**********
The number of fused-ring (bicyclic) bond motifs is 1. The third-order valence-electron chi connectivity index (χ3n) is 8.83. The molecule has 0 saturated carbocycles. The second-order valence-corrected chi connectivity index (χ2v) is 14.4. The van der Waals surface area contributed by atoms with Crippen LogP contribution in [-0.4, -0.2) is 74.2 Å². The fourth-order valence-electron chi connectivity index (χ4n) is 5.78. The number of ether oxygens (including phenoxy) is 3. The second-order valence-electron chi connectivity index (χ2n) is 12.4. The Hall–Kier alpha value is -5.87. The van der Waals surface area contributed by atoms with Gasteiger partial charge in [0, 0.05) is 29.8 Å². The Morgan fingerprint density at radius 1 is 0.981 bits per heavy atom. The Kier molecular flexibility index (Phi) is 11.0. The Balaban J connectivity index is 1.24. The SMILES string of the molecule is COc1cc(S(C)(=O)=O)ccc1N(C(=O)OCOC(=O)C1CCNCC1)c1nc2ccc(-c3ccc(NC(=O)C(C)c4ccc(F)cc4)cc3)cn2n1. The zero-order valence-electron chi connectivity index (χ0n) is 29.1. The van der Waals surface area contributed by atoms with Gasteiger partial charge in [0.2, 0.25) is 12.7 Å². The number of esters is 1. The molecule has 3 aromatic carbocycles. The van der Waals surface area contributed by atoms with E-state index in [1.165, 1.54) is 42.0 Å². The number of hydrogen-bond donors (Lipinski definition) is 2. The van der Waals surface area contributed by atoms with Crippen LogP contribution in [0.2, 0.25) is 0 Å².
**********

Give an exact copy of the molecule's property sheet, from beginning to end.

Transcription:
The number of fused-ring (bicyclic) bond motifs is 1. The third-order valence-electron chi connectivity index (χ3n) is 8.83. The molecule has 0 saturated carbocycles. The second-order valence-corrected chi connectivity index (χ2v) is 14.4. The van der Waals surface area contributed by atoms with Crippen LogP contribution in [-0.4, -0.2) is 74.2 Å². The fourth-order valence-electron chi connectivity index (χ4n) is 5.78. The number of ether oxygens (including phenoxy) is 3. The second-order valence-electron chi connectivity index (χ2n) is 12.4. The Hall–Kier alpha value is -5.87. The van der Waals surface area contributed by atoms with Gasteiger partial charge in [0, 0.05) is 29.8 Å². The Morgan fingerprint density at radius 1 is 0.981 bits per heavy atom. The Kier molecular flexibility index (Phi) is 11.0. The Balaban J connectivity index is 1.24. The SMILES string of the molecule is COc1cc(S(C)(=O)=O)ccc1N(C(=O)OCOC(=O)C1CCNCC1)c1nc2ccc(-c3ccc(NC(=O)C(C)c4ccc(F)cc4)cc3)cn2n1. The zero-order valence-electron chi connectivity index (χ0n) is 29.1. The van der Waals surface area contributed by atoms with Gasteiger partial charge in [0.2, 0.25) is 12.7 Å². The number of esters is 1. The molecule has 3 aromatic carbocycles. The van der Waals surface area contributed by atoms with E-state index in [1.165, 1.54) is 42.0 Å². The number of hydrogen-bond donors (Lipinski definition) is 2. The van der Waals surface area contributed by atoms with Crippen LogP contribution in [0.2, 0.25) is 0 Å².